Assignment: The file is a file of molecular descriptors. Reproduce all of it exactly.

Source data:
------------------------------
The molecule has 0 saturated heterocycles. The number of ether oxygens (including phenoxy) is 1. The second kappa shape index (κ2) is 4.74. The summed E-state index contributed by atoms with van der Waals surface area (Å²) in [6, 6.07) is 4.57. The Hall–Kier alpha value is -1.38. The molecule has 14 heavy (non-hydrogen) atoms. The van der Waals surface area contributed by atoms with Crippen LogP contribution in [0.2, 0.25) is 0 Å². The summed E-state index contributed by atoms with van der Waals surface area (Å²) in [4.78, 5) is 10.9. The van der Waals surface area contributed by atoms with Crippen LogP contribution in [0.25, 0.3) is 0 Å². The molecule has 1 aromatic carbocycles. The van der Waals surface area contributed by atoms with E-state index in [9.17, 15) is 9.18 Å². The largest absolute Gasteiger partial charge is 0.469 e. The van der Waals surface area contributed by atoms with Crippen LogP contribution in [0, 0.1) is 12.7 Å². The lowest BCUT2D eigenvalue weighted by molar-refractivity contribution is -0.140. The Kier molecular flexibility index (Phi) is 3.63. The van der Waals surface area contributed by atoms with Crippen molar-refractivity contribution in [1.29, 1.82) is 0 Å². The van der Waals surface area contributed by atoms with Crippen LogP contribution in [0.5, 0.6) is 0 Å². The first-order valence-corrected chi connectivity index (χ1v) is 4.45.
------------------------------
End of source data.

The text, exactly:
The molecule has 0 saturated heterocycles. The number of ether oxygens (including phenoxy) is 1. The second kappa shape index (κ2) is 4.74. The summed E-state index contributed by atoms with van der Waals surface area (Å²) in [6, 6.07) is 4.57. The Hall–Kier alpha value is -1.38. The molecule has 14 heavy (non-hydrogen) atoms. The van der Waals surface area contributed by atoms with Crippen LogP contribution in [0.2, 0.25) is 0 Å². The summed E-state index contributed by atoms with van der Waals surface area (Å²) in [4.78, 5) is 10.9. The van der Waals surface area contributed by atoms with Crippen LogP contribution in [0.25, 0.3) is 0 Å². The molecule has 1 aromatic carbocycles. The van der Waals surface area contributed by atoms with E-state index in [9.17, 15) is 9.18 Å². The largest absolute Gasteiger partial charge is 0.469 e. The van der Waals surface area contributed by atoms with Crippen LogP contribution in [0, 0.1) is 12.7 Å². The lowest BCUT2D eigenvalue weighted by molar-refractivity contribution is -0.140. The Kier molecular flexibility index (Phi) is 3.63. The van der Waals surface area contributed by atoms with Crippen molar-refractivity contribution in [1.29, 1.82) is 0 Å². The van der Waals surface area contributed by atoms with Crippen LogP contribution in [0.5, 0.6) is 0 Å². The first-order valence-corrected chi connectivity index (χ1v) is 4.45.